Masha Charakova, expert and social entrepreneur from the Netherlands, shared her experience of three successful crowdfunding campaigns in the Netherlands and Belarus. “Crowdfunding does not mean investments, crowdfunding means sales of your product. It is necessary to get the initial amount of money directly from customers and not from grants or investors. The campaign will test whether people are ready to buy your product. Be prepared to tap into the whole contact network you have. Crowdfunding is very stressful, because you are selling yourself, which is scary. Throughout the campaign, you will feel the whole range of emotions: from negative ones to the best and most positive ones. You have to be morally prepared to failure: if you are not able to raise money, it is okay: you are going to get experience you would never have been able to get in any other project. A lot of crowdfunding campaigns fail for various reasons”.
Masha Charakova, expert and social entrepreneur from the Netherlands, mentor of Biz4all projects, at a Biz4all training in Minsk, 2018
Masha organized her first crowdfunding campaign in the Netherlands 6 years ago. They were raising money for a musical start-up, totalling about 40,000 euros. The expert underscored a number of lessons they learnt: one has to have a clear campaign plan, but always be flexible and constantly ask oneself “What can we do today?” in order to adapt to the situation and “go with the flow”. Each day is going to be absolutely new, bringing new emotions, people and experiences. “Be prepared to deal with surprises, but you will learn who and where your target audience are, so you can go target them directly, and that is excellent practice”.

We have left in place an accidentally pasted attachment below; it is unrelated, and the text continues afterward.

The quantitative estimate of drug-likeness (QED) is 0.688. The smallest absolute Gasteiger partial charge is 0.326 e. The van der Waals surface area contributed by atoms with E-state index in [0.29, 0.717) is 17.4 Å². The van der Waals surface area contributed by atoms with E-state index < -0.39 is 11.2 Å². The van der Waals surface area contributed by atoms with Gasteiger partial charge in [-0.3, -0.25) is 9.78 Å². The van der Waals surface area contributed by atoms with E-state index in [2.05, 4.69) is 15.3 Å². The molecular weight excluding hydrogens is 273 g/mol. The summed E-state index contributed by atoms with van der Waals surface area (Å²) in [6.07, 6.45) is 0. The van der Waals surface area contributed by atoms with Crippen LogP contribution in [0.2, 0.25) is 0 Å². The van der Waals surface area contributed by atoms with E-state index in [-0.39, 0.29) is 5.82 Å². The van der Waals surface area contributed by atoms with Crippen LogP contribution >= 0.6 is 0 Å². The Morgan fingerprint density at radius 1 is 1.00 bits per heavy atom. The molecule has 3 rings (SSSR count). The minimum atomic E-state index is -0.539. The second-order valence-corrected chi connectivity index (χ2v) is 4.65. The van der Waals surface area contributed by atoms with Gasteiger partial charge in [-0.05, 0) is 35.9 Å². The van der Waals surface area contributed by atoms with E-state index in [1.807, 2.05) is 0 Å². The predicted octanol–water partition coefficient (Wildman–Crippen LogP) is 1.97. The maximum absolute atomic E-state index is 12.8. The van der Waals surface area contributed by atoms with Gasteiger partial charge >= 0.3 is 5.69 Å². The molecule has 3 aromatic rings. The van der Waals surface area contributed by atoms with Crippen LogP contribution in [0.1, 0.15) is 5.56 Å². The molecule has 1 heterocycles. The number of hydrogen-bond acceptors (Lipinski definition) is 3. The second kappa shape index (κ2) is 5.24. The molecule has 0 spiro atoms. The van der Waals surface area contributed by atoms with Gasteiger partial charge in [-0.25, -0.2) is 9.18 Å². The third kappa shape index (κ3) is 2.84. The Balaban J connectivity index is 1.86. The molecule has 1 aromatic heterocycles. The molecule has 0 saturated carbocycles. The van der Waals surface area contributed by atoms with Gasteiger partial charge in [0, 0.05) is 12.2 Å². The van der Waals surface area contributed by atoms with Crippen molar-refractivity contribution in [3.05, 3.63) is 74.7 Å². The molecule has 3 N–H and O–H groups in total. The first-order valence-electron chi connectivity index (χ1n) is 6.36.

The second campaign was organized on the Belarusian crowdfunding campaign ulej.by for the Heta Belarus Dzietka project. The team wanted to write two more books for the series and decided to get pre-orders in order to test the existing demand. This resulted in the campaign raising 122% of the declared target. “We were creating an exclusive product, so our campaign put a lot of focus on the fact that sponsors will only be able to purchases these books in the campaign. It was interesting that a third of the target amount was raised over the first three days, and another third – over the last three days. However, we worked every day, and every day we reminded people about ourselves”. Masha cited a number of important lessons they learnt during the campaign: for example, that it is better to look for a business ready to purchase a large quantity of products rather than focus on one private customer.
Masha’s third crowdfunding campaign was posted on a large American platform kickstarter. They were raising money to publish Minsk in Socks, an English-language tour guide for Belarus, and sponsors could pre-order the book. Each book came with a pair of socks knitted by Belarusian grannies. To a large extent, it was the business orders that helped the campaign to reach its target amount. During the rest of the day, the teams went on to do practical things and listened to expertise from Masha Charakova on how to develop a campaign for your product (service).
Text by: Valeriya Nikalaichyk
Photo by: Alyona Lis
|The goal of the programme is to develop a package of social entrepreneurship training programmes in Russian using innovative international practices, as well as the experience of Belarusian diaspora representatives who have become successful entrepreneurs in European Union countries and the USA.|
The material was prepared within the framework of the "Social Entrepreneurship Incubator", implemented by ODB Brussels in partnership with TNU Network University (Netherlands), Belarusian Youth Public Union "New Faces" and International Civil Association "Union of Belarusian of the world “Motherland", with support from the European Union.